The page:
4. Extracurricular activities
Drama club. Sports teams. Music lessons. Being the somewhat anxious overachiever I was in my school days, extracurriculars were a big part of my experience. Taking time to engage in a non-academic hobby was enriching, and a welcome break from text books and essays. Now, as an adult, I’ve somehow managed to turn each new hobby into a career—something I’m sure many other multipotentialites can relate to! But the whole point of hobbies, at least for adults, is that they are fun, lighthearted and—often—something we’re not even that good at. That’s the joy of them! We get to play and have fun without the added pressure of being perfect or getting a return on investment. So, let’s embrace extracurriculars in our multipotentialite lives. But, please, let’s also try not to turn every new hobby into a side hustle!
5. Mentors and buddies
In a workplace context, mentors and buddies are peers who may have more experience than you and can show you the ropes. The idea is that you get where you’re going faster if you have someone guiding and advising you along the way. These are people we can learn from and take inspiration from. And, whether we realized it or not, we had these kinds of figures in school too.
I always wanted to be Head Girl at school but, alas, it wasn’t in the stars. In British schools, prefects are students chosen to have certain extra responsibilities, and Head Girl and Head Boy are the most senior prefects. I’ll be honest; I can’t even remember what their role actually entails aside from wearing a fancy badge on their uniform to let everyone know their status. Regardless, the prefect system, along with other school staples such as the buddy system (each new student being assigned a fellow student to show them the ropes), created a set of mentors for students to look up to and call on for support.
This is something that can help us in our roles today as multipotentialites. And remember: a mentor doesn’t have to be someone you know personally. While it is definitely useful to have personal relationships with people who support and inspire you professionally, the whole going-for-coffee-catch-ups thing doesn’t work for everyone’s personality type. A mentor can be someone you learn from and admire from afar. In the age of information, you might have a mentor who is entirely ignorant of your existence but you’ve learned from them through reading their books, listening to their podcast interviews and studying their brand.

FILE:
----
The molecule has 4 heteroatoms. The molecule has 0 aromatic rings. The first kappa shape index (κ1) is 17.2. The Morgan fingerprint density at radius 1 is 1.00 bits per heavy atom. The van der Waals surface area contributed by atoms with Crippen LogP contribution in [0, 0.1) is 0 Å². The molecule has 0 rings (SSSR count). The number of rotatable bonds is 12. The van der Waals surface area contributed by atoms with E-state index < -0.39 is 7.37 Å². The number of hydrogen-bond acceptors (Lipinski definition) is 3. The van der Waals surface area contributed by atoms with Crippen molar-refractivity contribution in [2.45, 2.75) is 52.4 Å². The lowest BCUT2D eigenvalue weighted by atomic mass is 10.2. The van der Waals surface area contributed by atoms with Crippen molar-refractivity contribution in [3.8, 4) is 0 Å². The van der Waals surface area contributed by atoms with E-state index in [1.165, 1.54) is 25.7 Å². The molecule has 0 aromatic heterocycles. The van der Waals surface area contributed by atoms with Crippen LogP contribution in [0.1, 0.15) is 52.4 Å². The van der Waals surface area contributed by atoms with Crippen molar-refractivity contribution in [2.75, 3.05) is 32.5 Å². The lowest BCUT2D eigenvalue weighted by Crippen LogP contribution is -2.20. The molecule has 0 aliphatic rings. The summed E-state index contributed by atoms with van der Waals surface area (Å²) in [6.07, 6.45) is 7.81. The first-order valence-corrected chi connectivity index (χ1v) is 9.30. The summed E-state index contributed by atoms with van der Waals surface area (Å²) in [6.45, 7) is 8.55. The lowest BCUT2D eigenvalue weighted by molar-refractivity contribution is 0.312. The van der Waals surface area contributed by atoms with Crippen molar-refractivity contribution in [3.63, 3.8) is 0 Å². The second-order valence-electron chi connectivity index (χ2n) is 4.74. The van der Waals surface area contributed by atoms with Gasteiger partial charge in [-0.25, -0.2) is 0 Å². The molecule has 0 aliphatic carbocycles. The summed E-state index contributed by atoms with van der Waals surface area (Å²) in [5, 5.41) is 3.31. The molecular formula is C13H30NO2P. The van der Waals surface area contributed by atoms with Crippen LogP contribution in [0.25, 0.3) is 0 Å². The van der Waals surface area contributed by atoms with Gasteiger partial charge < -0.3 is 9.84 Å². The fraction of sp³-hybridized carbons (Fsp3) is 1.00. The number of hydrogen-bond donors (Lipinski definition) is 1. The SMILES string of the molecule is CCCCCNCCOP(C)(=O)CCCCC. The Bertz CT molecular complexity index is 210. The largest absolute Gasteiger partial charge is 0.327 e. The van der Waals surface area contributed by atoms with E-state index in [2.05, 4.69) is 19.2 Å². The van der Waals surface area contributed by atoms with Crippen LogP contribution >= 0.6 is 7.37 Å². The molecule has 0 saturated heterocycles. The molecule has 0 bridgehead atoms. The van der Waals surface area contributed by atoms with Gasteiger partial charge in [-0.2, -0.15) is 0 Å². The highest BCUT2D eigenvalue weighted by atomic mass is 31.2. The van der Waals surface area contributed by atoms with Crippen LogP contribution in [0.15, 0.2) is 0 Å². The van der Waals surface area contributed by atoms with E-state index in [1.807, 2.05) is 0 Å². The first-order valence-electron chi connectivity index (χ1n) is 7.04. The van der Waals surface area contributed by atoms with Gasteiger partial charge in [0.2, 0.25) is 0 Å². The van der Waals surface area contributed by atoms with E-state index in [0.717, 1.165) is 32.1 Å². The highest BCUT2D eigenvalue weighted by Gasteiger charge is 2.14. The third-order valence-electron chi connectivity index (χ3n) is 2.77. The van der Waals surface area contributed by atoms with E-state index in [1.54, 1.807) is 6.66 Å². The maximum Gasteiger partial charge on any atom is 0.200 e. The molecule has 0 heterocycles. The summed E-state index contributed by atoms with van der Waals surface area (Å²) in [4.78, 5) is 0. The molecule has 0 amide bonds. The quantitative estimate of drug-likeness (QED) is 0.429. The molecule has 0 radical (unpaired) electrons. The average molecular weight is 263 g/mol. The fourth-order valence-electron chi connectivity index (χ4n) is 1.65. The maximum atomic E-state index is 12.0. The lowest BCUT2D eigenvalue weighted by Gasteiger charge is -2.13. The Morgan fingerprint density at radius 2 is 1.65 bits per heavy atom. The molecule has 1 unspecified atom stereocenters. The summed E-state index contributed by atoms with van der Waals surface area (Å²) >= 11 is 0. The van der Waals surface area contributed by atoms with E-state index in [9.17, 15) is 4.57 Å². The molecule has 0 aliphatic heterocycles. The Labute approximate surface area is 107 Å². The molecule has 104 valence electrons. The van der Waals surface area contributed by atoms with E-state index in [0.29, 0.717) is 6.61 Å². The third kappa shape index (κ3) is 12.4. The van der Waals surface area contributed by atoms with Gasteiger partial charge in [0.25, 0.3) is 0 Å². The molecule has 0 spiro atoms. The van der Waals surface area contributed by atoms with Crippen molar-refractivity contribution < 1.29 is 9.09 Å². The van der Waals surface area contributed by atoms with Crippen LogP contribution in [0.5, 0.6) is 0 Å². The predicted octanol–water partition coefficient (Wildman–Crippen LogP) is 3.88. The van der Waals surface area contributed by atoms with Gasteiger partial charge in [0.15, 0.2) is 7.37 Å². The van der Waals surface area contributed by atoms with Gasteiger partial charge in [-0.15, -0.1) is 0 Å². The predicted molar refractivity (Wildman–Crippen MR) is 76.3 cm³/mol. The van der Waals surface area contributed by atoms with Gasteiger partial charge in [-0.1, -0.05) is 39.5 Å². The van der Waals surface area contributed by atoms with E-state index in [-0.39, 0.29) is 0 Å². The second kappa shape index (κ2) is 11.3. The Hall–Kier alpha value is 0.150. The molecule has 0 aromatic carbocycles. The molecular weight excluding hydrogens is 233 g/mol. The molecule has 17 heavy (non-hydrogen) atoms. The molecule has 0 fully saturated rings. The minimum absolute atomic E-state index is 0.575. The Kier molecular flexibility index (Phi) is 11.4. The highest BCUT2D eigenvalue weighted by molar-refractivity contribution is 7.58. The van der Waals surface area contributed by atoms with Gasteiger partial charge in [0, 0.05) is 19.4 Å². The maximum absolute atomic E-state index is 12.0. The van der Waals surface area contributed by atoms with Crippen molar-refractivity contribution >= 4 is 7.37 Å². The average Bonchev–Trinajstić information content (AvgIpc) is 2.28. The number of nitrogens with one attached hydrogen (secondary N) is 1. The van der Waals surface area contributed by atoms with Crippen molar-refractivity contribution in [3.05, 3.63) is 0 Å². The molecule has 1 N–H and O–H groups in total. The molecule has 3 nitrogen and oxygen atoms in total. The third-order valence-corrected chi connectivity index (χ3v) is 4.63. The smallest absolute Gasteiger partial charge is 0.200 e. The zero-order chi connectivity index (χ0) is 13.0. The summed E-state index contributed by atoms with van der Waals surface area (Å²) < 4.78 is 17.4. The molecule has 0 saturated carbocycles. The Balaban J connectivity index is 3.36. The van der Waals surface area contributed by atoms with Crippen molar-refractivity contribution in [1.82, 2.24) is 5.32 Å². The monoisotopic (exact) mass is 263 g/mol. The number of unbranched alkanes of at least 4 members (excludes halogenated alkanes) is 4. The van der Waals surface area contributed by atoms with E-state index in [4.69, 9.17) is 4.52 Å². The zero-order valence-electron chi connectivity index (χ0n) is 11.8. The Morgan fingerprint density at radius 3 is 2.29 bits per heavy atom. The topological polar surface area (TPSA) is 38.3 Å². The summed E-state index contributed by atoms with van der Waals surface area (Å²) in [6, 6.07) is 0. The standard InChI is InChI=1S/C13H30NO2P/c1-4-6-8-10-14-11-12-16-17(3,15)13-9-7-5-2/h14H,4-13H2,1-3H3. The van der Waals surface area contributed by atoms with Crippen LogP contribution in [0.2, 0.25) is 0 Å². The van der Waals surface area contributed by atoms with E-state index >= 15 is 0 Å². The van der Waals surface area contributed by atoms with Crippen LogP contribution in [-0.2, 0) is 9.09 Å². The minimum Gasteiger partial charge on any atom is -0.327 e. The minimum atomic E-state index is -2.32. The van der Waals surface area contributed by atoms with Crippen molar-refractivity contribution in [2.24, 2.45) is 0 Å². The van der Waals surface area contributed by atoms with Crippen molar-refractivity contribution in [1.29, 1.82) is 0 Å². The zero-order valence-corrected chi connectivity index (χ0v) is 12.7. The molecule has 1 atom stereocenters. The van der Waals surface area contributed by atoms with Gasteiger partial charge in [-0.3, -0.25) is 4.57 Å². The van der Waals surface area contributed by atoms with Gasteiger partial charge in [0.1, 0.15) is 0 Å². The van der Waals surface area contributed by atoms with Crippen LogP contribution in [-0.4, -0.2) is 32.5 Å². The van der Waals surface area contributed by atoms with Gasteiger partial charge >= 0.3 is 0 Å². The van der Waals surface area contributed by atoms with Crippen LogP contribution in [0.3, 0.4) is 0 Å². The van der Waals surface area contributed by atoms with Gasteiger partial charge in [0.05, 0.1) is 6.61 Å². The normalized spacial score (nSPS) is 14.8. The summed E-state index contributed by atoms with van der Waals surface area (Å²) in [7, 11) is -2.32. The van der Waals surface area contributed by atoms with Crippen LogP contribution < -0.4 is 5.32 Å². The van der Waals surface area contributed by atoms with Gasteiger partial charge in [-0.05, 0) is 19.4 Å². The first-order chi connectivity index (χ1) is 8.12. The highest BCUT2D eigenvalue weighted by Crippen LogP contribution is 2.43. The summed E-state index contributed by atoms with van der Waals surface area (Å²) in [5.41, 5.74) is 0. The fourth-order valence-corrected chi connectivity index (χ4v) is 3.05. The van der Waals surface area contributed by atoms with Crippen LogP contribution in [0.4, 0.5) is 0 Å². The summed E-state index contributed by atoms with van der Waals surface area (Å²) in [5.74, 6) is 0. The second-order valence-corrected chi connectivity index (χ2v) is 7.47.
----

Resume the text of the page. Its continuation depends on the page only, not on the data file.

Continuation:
Being a multipotentialite who works independently can be lonely sometimes, so we can also take inspiration from the idea of group study. Sometimes, just working in the same space as a friend, even if you spend hours focused on your screens and effectively ignoring each other, can be incredibly healing. Pitching up in a co-working space can have the same effect. And these group working situations have the added bonus of making you more likely to take that lunch break I mentioned earlier…
The final bell
As September rolls around, the kids might not be the only ones examining their timetables! I hope these 5 hacks encourage you to look at your working pattern with fresh eyes. Writing this has certainly been a reminder to me that I need to find a new hobby! I’m confident that implementing at least one of these ideas can have huge benefits for both your work output and your well-being. And I promise, there are no exams at the end of term.
Have you implemented any of these school-style changes into your working life already? Or is there anything else from school you’ve brought into your working life? We’d love to hear your experiences in the comments!